Economist Articles Examine Agriculture, Nutrition Issues
In an article examining the relationship between health and agriculture, the Economist writes that while agricultural growth is "no magic solution" to helping people gain access to nutritious foods, "[f]arming ought to be especially good for nutrition." The magazine notes, "In theory a rise in farm output should boost nutrition by more than a comparable rise in general economic well-being, measured by GDP. In practice it is another story," as various countries' records show. "Malawi, Bangladesh and Vietnam all increased agricultural value-added by roughly $100 a head from 1990 to 2007, and cut malnutrition by 15-20 percentage points. Egypt, Guatemala and India pushed up agricultural value-added more yet their malnutrition rates rose."
"Agricultural growth is one of the best ways to generate income for the poorest, who need the most help buying nutritious food. And in many countries women do most of the farm work. They also have most influence on children's health. Profitable farming, women's income and child nutrition should therefore go together," according to the Economist. "But there are limits. Malnutrition does the most damage in the first 1,000 days of life. In those months maternal health, breastfeeding and infant care, not agriculture, matter most. Better farming can mean more calories and higher incomes. But with nutrition, it offers only a few steel bullets, not a silver one."
The article describes findings presented at a recent International Food Policy Research Institute conference in New Delhi, India (3/24).
Spending Habits Gauge Hunger, Economists Say
A second article in the Economist highlights a recent paper by economists Robert Jensen of the University of California, Los Angeles, and Nolan Miller of the University of Illinois, Urbana-Champaign, which proposes a "new way to use people's eating choices to tell whether they are hungry."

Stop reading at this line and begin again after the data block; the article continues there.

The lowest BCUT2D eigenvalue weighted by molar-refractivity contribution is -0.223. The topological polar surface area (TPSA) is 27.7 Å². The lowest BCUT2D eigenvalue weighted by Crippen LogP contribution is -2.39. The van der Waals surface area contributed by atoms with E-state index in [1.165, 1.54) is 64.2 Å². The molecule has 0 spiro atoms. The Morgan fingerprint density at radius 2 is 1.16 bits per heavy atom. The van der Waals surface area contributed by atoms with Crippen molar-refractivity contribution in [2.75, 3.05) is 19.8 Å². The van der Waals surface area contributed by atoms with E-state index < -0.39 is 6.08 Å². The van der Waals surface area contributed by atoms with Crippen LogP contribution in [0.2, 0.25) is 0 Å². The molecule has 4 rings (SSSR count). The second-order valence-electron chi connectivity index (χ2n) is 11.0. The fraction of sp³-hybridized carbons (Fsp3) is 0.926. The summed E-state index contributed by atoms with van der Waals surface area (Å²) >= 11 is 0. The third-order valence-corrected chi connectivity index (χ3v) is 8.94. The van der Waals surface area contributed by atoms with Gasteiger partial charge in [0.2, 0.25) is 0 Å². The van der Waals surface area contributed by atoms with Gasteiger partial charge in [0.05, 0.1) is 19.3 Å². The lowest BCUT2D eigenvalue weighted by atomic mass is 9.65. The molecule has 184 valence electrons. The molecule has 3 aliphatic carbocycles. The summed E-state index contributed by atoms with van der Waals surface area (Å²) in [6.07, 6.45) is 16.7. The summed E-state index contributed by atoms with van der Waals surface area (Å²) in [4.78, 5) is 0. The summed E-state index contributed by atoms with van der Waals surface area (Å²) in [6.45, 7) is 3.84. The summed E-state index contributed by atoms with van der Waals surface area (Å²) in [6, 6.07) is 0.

"The economists argue that the pain caused by hunger will prompt insufficiently nourished people to spend a larger share of their food budget on staples like rice and millet, which are cheap sources of calories. But once people are no longer hungry, they do not need to spend their incremental cash on the cheapest source of calories but can base their choices on things like variety and taste. This means that the share of calories that comes from staples falls progressively once a person is no longer famished; and that an unusually high share of calories coming from staples indicates that a person is hungry," the magazine writes.
Jensen and Miller propose "looking at the prices of various foods," which would make it "possible to work out what share of a person's calories would come from staples such as rice and wheat if he were trying to fulfil his dietary needs as cheaply as possible," the Economist writes. "This theoretical 'staple calorie share' (SCS) can then be compared with the make-up of a person's actual diet. Someone who is consuming a significantly higher share of calories from staple foods than predicted is likely to be hungry" (3/24).
In related news, the National Journal features a piece highlighting recent developments on food price spikes (Edwards, 3/24).This is part of the KHN Morning Briefing, a summary of health policy coverage from major news organizations. Sign up for an email subscription.